Secure usage of the Cryptographic Library

This article gives a set of information and methods on how to use the Cryptographic Library in a secure manner.

1. Cache-timing attack resistance

Timing attacks

Timing attacks specifically leverage differences in computational timings, in order to retrieve information on the private data used during the execution a cryptographic algorithm. Vulnerability to this class of attack is mainly due to:

  • Conditional branches in the code, involving secret data
  • Low-level machine instruction usage, the computational time of which depends on input data
  • Compiler optimizations

Regular code execution

The solutions to avoid timing attacks are as follows:

  • Develop regular code, running for the same time duration, independently from the input secret data.
  • Break the correlation between secret input data and computational timing by randomizing the secret information, such that an attacker cannot recover the secret data from the retrieved randomized data.

Cache-timing attack (CTA)

Data leakage might occur even in a regular implementation, because of the presence of caches between the CPU and memory.

Caches are fast memories that are used to store frequently-used data; data loaded from the memory is stored in the cache before being passed to the CPU, and kept in the cache so that it can be quickly reloaded the next time it is requested.

Therefore, if data is in cache, the load is faster, whereas if the data is not in cache, the loading time is longer because information must be retrieved from main memory.

CTA exploit this property to steal secret data from regular algorithm implementations, where secret data is used as an index to access a memory location (for example a table).

Countermeasures against CTA

To avoid CTA, a real constant-time implementation must be developed.

In addition to regular code, correct management of the cache flow must always be considered.

Full parsing of tables

A possible countermeasure against these attacks is to avoid directly accessing the table using the secret data, but instead perform a loop-and-load on every single memory location in the table, and conditionally keep only the desired data.

The conditional test to check whether the current iteration is the desired one must be performed with regular code in order to avoid branches on secret data.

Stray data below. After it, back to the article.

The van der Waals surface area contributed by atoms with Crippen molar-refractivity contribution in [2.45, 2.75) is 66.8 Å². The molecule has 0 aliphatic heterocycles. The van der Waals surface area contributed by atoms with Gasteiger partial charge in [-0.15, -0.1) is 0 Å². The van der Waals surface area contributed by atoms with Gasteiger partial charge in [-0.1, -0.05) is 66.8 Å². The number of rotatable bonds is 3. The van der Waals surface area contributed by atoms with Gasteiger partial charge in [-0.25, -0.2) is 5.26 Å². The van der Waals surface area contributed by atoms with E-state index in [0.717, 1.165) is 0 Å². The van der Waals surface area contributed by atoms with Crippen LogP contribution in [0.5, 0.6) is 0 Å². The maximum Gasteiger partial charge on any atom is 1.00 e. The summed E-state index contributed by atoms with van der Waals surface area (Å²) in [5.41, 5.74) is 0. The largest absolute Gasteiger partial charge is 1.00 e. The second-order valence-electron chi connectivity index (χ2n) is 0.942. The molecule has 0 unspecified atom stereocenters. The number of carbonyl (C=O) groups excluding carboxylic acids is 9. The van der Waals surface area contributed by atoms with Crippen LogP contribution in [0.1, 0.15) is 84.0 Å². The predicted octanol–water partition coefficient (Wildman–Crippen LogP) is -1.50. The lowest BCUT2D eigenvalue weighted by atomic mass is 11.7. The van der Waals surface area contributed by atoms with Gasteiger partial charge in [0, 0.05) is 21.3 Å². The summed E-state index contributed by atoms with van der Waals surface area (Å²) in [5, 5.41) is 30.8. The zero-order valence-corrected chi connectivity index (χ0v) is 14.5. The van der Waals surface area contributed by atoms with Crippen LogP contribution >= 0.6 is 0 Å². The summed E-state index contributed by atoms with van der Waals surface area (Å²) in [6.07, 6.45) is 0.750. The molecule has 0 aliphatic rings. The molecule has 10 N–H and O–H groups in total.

This way, the attacker cannot determine the secret index, because every possible index is used and every memory location is loaded, leading to a constant computation time.

The side effect of this countermeasure is a slight increase in computation time, due to the need of load every element of the table, instead of only the required value.

Use non-cacheable memories

Another solution to address caches vulnerability is to avoid the use of caches; often only flash memory is affected by cache. Sometimes however, faster memory than FLASH/SRAM is present in microcontroller, and this is not served by cache.

If these memories are big enough to keep the implementation tables, there is a double advantage in using:

  • no vulnerability to CTA
  • faster memory loading, resulting in faster computational timing

How to enable CTA resistance in the cryptographic library

The cryptographic library addresses CTA with constant-time code and uses non-cacheable memories.

The library already has linker labels associated to CTA-sensitive internal tables (usually residing in flash memory), the user only needs to map objects labeled with the label “CMOX_CTA_PROTECTED_DATA” onto the desired non-cacheable memory.

The example below shows how to create a linker script:

IAR Embedded Workbench: (Linker configuration file, .icf)

initialize by copy { readwrite, section CMOX_CTA_PROTECTED_DATA};
define region SAFEMEM_region  = mem:[from 0x20030000   to 0x20034000];
place in SAFEMEM_region { section CMOX_CTA_PROTECTED_DATA };

Arm® KEIL µVision® IDE (Scatter file, .sct):

LR_IROM1 0x08000000 0x00200000 {   ; load region size_region
  SAFEMEM 0x20030000 0x00004000 {
Info white.png Information
Note: Arm® is a registered trademark of Arm Limited (or its subsidiaries) in the US and/or elsewhere.

STM32CubeIDE (Linker script, .ld)

  user_SAFEMEM 0x20030000:
    . = ALIGN(8);
    . = ALIGN(8);

In the linker file, add the highlighted lines, checking in your microcontroller manual for the correct non-cacheable memory start address and size. Note that the label SAFEMEM is a simple string decided by the user, and is not a specific value selected among a set of predefined values.

Depending on the microcontroller used, two scenarios could arise:

  • Only Flash memory is affected by cache (for example ART caches): in this case no further operations are required to secure the implementation against CTA;
  • SRAM is also affected by cache (for example L1 cache on STM32F7/H7). In this case, for ECC/RSA modules only where a temporary buffer is requested for internal computations, the user must also declare the temporary buffer as follows:
  CMOX_CTA_RESISTANT uint8_t membuf[3000];

instead of the standard way:

  uint8_t membuf[3000];

In order to use this macro, it is necessary to include the cmox_cta.h file, located in the root of the include folder.

2. Robust comparison (against simple faults)